What a fascinating movie. Part documentary, part behind the scenes look at the somewhat murky world of Reality TV, and part lesson in life, Desperately Seeing Paul McCartney covers all of these bases and then some.

I am not sure that the outset Marc Cushman intended to make the movie the way that he did, it just evolved from the material available. One of the great things about being an ‘indie’ film maker is that you can set your own rules. Of course often times those rules are constrained by budget, and also by those controlling the purse strings. Marc Cushman is a guy that I admire greatly, but I am not sure that I would want to work for him.

So what is Desperately Seeking Paul McCartney all about?

In 1965 Ruth Anson was 18 years old and working as a teenage reporter for ABC-TV, one of her earliest interviews was with Paul McCartney and in the interview Paul jokingly asks Ruth to marry her.

This short piece of dialog has been in Ruth’s head for more than 40 years. At an open ‘pitch session’ she explains her idea to Marc Cushman. Lets find Paul and ask him if he remembers the event. A simple premise, and a plot line that has bags of potential.

Unfortunately almost as soon as the project starts, it begins to derail. I think it would be wrong to class Ruth as a stalker, but I certainly would class her as obsessed, while Marc on the other hand is a seasoned Reality TV producer. Reality TV is an odd beast, while it may be largely unscripted it can be manipulated, and Marc is a master of the art.

Using scenes that could have been straight out of a Jerry Springer show, Marc puts Ruth in increasingly uncomfortable situations. But Ruth is not the only victim, Marc plows his way through 3 Personal Assistants, and alienates several other of his contacts in the process.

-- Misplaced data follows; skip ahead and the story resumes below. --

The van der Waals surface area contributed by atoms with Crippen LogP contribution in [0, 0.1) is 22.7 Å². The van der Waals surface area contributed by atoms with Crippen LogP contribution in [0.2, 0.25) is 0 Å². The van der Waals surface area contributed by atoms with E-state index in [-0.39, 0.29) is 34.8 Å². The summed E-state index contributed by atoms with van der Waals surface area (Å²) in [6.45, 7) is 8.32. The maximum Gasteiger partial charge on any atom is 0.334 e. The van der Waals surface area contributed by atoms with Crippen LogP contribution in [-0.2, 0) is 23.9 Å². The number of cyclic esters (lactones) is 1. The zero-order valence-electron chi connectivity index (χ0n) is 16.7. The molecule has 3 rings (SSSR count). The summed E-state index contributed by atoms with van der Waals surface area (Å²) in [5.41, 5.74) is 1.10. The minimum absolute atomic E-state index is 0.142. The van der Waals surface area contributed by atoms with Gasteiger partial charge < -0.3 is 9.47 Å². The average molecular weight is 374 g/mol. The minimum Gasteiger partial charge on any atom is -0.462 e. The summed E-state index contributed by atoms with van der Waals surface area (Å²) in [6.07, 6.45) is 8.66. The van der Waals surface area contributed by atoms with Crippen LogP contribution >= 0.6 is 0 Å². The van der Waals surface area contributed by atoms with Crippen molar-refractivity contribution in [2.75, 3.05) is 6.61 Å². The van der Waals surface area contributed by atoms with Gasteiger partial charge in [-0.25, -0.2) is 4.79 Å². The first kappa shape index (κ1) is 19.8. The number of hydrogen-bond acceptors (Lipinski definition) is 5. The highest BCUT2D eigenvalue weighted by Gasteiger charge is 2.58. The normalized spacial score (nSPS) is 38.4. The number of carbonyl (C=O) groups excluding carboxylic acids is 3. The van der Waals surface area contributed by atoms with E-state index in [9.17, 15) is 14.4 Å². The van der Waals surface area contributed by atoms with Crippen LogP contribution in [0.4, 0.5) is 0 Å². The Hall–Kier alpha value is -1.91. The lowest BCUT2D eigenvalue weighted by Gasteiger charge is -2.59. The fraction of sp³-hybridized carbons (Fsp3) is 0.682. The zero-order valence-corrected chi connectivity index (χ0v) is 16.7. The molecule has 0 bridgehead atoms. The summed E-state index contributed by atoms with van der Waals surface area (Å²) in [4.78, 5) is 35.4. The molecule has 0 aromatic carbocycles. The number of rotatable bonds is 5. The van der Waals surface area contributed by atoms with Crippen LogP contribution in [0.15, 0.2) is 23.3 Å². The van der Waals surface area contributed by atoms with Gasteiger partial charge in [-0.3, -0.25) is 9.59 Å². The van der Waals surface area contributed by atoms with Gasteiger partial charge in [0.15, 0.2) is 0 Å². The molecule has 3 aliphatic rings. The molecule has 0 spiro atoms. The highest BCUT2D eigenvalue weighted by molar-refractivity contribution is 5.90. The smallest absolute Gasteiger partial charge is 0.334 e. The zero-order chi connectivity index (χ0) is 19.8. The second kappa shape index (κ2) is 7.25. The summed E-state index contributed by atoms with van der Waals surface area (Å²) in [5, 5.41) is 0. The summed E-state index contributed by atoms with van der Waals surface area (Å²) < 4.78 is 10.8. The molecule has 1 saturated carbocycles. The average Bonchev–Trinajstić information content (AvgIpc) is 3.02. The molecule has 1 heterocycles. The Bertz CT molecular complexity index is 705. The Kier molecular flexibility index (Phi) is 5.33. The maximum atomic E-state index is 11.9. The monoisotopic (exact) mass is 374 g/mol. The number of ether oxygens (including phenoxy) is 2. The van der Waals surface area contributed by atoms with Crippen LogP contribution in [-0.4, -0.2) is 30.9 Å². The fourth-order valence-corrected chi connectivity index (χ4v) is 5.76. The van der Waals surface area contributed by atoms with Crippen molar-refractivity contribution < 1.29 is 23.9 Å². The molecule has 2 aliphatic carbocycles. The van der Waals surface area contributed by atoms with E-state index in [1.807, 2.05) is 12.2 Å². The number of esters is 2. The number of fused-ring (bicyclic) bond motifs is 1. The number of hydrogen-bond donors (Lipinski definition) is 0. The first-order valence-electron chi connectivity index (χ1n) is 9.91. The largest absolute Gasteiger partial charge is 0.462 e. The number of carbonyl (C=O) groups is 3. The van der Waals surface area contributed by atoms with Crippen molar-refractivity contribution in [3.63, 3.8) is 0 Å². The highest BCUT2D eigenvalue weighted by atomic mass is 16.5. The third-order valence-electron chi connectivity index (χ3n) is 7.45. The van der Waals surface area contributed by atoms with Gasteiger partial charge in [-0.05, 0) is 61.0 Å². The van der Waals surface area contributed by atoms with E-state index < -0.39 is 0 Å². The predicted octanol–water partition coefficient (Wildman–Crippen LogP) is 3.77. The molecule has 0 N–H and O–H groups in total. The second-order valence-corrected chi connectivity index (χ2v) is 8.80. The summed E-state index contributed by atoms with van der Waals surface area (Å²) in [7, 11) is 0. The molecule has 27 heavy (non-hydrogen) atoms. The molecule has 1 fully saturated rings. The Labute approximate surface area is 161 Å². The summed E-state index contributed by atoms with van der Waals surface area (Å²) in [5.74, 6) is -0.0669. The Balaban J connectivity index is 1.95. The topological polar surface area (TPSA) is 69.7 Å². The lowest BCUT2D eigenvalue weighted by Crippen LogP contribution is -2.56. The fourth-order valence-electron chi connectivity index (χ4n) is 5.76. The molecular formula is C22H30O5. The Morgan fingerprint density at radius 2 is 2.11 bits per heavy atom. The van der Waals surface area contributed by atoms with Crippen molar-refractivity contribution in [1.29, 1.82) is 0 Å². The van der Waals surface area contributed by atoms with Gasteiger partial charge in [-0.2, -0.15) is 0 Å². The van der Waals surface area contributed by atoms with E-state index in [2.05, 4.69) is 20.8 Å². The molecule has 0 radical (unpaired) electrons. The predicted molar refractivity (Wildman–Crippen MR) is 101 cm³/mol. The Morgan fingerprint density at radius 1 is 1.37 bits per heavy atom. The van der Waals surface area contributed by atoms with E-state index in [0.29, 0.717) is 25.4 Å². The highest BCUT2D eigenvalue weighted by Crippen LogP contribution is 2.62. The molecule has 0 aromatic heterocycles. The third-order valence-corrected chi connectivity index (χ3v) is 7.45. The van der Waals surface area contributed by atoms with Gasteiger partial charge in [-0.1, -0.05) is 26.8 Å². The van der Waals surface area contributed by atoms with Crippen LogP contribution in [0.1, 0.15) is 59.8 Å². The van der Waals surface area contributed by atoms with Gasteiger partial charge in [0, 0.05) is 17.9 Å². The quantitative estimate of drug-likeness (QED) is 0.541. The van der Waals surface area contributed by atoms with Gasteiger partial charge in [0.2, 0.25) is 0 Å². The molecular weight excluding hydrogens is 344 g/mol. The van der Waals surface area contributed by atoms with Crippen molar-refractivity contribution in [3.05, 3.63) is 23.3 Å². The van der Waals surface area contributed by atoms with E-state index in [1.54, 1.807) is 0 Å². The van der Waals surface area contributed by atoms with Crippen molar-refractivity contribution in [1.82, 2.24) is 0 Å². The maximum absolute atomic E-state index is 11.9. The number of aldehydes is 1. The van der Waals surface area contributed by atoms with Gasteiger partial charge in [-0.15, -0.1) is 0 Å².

Being a writer, I can understand Marc when he says “Entertainment is about conflict”, oh how right he is. I sometimes write news stories, some people are of the opinion that news should be unbiased, I disagree. News is about creating conflict.

I would love to interview both Marc Cushman and Ruth Anson. I will bet they both have an interesting slant on what happened. It could be argued that Marc did not play fair in making this film, but on the other hand it can equally be said that if you can’t stand the heat, keep out of the kitchen. Ruth Anson presents herself as a well educated and intelligent lady. While working for ABC she interviewed such people as Ronald Reagan and Bob Hope. and you can bet your bottom dollar ABC were not going to let any idiot on their dime to do that. After TV she became a college prof and is married to a surgeon. This is hardly the resume of a whacko. Maybe the one mistake Ruth made was not being more proactive in the production.

If I was a film maker, would I have made this film? Probably not, is my answer. Comedy comes in many flavors, this flavor left a rather bitter taste in my mouth. The humor comes at Ruth’s expense, and I am sure that Ruth, her family, and her friends, wish that they had not been involved with the project.

That said, I found this movie to be very thought provoking, and if you are looking for something a little different from the regular movie fare I recommend you try Desperately Seeking Paul McCartney.

You can get your copy from MVD.

Simon Barrett


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